Let me tell you, we submitted these proposals for first semester this coming year back in APRIL, and these have been some of the most intense, nail-biting, "Oh god, I'm sure no one's going to want to work with me," "What if my writing is horrible and my kind cohort has been too nice to say anything?" months of my life. Finally, finally, finally, news began to trickle in - a few people had been matched, and then a few more, and still, no word for poor Eddie&Gina (my two main characters of the piece I submitted). What's a girl to do?!

Wait it out, apparently, because when I checked my email today, wonder of wonders, miracle of miracles (btw, 10 life points for naming where "wonder of wonders, miracle of miracles" comes from WITHOUT googling it), there was an email announcing MY Meditor! After bouncing up and down and some Google stalking, here are a couple of links I found to info about my Meditor and her publishing house:

Five Scribes Interview / Candlewick website

Brief Meditor Bio: Kaylan Adair

(taken from the Five Scribes Interview - see above for the complete article)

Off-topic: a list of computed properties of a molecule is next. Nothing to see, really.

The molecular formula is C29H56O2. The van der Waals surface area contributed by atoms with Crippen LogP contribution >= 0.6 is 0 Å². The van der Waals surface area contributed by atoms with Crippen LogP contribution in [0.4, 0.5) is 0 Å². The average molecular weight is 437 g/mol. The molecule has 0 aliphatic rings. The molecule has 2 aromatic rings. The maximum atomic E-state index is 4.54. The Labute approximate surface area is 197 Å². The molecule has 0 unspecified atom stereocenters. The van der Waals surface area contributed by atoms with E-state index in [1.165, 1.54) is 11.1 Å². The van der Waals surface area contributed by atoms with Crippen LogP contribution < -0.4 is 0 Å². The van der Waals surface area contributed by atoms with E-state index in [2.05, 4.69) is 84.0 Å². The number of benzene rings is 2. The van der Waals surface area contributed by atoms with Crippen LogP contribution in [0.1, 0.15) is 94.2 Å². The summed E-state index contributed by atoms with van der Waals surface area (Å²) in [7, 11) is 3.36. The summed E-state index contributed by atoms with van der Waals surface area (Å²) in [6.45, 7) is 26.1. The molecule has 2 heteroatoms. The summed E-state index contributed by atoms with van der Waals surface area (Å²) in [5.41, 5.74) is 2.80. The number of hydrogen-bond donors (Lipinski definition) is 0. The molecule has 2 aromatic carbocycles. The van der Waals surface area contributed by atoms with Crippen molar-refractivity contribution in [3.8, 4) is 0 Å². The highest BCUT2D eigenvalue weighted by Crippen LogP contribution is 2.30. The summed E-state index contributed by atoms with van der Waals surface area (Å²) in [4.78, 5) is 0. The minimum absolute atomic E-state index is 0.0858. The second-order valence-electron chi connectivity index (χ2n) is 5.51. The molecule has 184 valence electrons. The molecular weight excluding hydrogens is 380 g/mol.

Kaylan Adair is an Associate Editor at Candlewick Press in Somerville, Massachusetts. Kaylan acquires everything from picture books through upper YA, although she specializes in middle-grade and young-adult fiction. Among the projects she's edited are the YA novels DOWN SAND MOUNTAIN by Steve Watkins and SWIM THE FLY by Don Calame, and the early reader SQUIRREL'S WORLD by Lisa Moser, illustrated by Valeri Gorbachev. She is the American editor of the YA novel THE KNIFE OF NEVER LETTING GO by Patrick Ness, winner of the 2008 Guardian children's fiction prize. Previously, she was the American editor of the Maisy books by Lucy Cousins. Kaylan is looking for fresh, original voices and compelling stories. She loves characters with a lot of heart, whether the story itself is humorous, quiet, sad, or gritty. She tends to shy away from poetry, non-fiction, sci-fi, and fantasy.